Sonoco Products Company
California Baptist University
Professor J. Avila
BUS 343-DE, Human Resources Management
August 23, 2013
This is an analysis of the Harvard Business School case study - Sonoco Products Company. This analysis outlines the challenges of Sonoco Products Company to revise its corporate strategy in order to remain competitive and continue its growth in the volatile, ever-changing global packaging industry. In 1995, Cindy Hartley, Senior VP, Human Resources, came to Sonoco and found the Human Resources (HR) function lacking. She began working on a plan to restore and tie HR processes to Sonoco’s business objectives. In 2000, Harris DeLoach became the Chief Executive Officer (CEO) of Sonoco and also recognized concerns with their Human Resources. Additional concerns were raised regarding Sonoco’s general business strategy (in light of the changes to the industry), and the company’s weakening returns. CEO Harris DeLoach knew that one of the ways he could cut costs was by restructuring the human resources department. As a result, DeLoach instructed Cindy Hartley, senior vice president of human resources, to develop two new alternative HR structures that would not only cut costs but would also achieve three objectives. The new HR structure would have to reduce HR’s cost by 20%, or 2.8 million (Thomas, Groysberg, & Reavis, 2005, pg. 1). The three objectives were to (1) create a system of consistent HR policies and procedures, (2) increase general managers’ accountability for employee development and retention, and (3) provide customized support for each branch of the business. Additionally, it was clear that Sonoco had communication issues that could also be improved (Thomas et. al., 2005, p. 1).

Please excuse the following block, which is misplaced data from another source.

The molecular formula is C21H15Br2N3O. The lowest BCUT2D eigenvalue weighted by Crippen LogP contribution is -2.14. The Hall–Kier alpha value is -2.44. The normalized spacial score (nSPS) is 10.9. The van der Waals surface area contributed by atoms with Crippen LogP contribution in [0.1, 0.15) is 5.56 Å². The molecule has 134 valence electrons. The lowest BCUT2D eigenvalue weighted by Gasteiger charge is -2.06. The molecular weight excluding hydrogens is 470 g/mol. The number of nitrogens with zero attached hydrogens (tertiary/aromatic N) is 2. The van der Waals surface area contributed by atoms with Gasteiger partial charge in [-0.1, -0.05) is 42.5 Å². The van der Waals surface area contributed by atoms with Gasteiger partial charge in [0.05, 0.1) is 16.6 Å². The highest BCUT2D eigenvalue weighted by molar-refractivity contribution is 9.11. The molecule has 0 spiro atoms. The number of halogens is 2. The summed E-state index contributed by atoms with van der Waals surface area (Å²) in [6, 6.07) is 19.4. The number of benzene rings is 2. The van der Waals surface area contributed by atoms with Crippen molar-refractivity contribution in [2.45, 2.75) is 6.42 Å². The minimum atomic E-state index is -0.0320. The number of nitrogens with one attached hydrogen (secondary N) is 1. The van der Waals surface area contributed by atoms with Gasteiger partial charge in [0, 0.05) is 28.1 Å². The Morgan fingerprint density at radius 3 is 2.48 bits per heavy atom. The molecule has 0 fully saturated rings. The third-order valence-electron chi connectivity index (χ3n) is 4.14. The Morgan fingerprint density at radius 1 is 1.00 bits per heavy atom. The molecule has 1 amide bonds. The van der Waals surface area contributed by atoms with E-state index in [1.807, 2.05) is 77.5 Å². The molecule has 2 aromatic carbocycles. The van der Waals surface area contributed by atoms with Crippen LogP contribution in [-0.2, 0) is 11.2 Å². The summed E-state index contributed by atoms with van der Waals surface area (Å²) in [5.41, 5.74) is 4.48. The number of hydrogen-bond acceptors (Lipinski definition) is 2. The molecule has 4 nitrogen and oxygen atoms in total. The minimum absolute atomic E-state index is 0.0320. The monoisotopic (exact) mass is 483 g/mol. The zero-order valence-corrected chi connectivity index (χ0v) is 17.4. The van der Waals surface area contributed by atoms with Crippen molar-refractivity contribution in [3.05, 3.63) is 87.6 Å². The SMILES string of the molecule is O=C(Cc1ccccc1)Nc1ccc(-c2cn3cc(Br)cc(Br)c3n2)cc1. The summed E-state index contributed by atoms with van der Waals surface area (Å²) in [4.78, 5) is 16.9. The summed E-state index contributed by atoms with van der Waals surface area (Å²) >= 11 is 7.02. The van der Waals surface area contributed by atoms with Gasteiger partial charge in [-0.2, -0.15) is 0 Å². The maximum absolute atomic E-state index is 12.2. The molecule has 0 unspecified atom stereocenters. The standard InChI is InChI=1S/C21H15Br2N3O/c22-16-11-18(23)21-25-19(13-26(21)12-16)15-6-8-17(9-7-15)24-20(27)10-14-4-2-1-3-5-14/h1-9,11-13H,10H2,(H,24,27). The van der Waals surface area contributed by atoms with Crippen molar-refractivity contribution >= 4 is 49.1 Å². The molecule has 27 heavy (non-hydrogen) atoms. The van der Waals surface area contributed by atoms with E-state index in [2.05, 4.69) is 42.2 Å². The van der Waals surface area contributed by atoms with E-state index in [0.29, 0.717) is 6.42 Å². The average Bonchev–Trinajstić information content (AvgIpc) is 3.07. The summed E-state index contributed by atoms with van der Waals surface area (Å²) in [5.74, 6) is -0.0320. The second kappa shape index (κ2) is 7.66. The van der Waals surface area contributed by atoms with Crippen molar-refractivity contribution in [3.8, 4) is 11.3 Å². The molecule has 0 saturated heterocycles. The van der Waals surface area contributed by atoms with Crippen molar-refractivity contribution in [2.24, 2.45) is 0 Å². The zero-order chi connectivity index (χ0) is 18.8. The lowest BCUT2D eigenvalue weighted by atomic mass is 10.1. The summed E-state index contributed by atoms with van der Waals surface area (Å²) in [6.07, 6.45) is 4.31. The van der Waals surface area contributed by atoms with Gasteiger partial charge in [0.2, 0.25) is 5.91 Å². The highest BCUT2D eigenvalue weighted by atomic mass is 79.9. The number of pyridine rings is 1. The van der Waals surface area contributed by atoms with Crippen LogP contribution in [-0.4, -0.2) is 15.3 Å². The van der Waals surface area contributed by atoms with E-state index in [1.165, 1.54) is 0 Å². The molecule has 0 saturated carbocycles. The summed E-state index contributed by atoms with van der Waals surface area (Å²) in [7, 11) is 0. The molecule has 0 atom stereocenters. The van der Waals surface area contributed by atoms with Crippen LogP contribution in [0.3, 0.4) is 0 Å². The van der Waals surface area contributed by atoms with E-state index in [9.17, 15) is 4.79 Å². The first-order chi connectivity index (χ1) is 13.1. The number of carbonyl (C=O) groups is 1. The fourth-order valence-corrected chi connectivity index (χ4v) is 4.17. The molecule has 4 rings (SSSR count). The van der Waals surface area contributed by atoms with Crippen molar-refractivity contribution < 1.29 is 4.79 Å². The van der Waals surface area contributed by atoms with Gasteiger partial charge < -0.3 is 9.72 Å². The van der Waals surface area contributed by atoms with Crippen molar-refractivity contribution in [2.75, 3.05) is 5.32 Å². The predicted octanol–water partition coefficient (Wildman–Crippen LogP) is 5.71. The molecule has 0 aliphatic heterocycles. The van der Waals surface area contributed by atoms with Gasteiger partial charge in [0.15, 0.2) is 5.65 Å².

In 2005, Sonoco Products Company, a manufacturer of packaging products for use in industrial and consumer goods, was a $3.2 billion firm with 150 locations around the United States, the source of nearly 80% of its revenues (Sonoco, 2012, p.12). In the 1990s Sonoco was affected by the consequences of the globalization. By mid 1990s, sales had dropped, shareholders pushed for a reduction in fixed costs, and management decided to reorganize the structure of certain functions, specifically Human Resources. Since 1995, the Human Resources transformation process had compromised strategic changes in performance management, development, compensation and succession planning. Since its beginning in 1899, Sonoco Products was a company that could be described as continually growing and thriving. The company originally manufactured paper cones used by the textile industry to wind yarn. As the company expanded and diversified, Sonoco began to manufacture additional products such as molded plastic cones and tubes, toner cartridges, caulking cartridges, composite containers (used for refrigerated dough, frozen juice concentrates and other foods), fiber and plastic drums used for chemicals and pharmaceuticals, tennis ball containers, paperboard, packaging forms, and cap seals, to name a few (Funding Universe, n.d., p.1). One year after its founding, the new company had sales of $17,000 and net earnings of $2,000. As the 20th century dawned, the textile industry in the South began to grow and prosper, and Sonoco's yarn carriers were in high demand. The advent of new uses for cotton and innovations in high-speed cotton spinning helped revolutionize the textile industry and fuel Sonoco's growth. By 1923, when the company changed its name to Sonoco Products Company, sales were approaching the one-million mark, and income was nearly $40,000 (Funding Universe, n.d., p.1) During most of the twentieth century, the company enjoyed continuous growth and financial success. Most of its success could be credited to the company’s ability to adapt to new packaging materials and technologies as they were developed. However, during the late 1990s, like many other manufacturing and...
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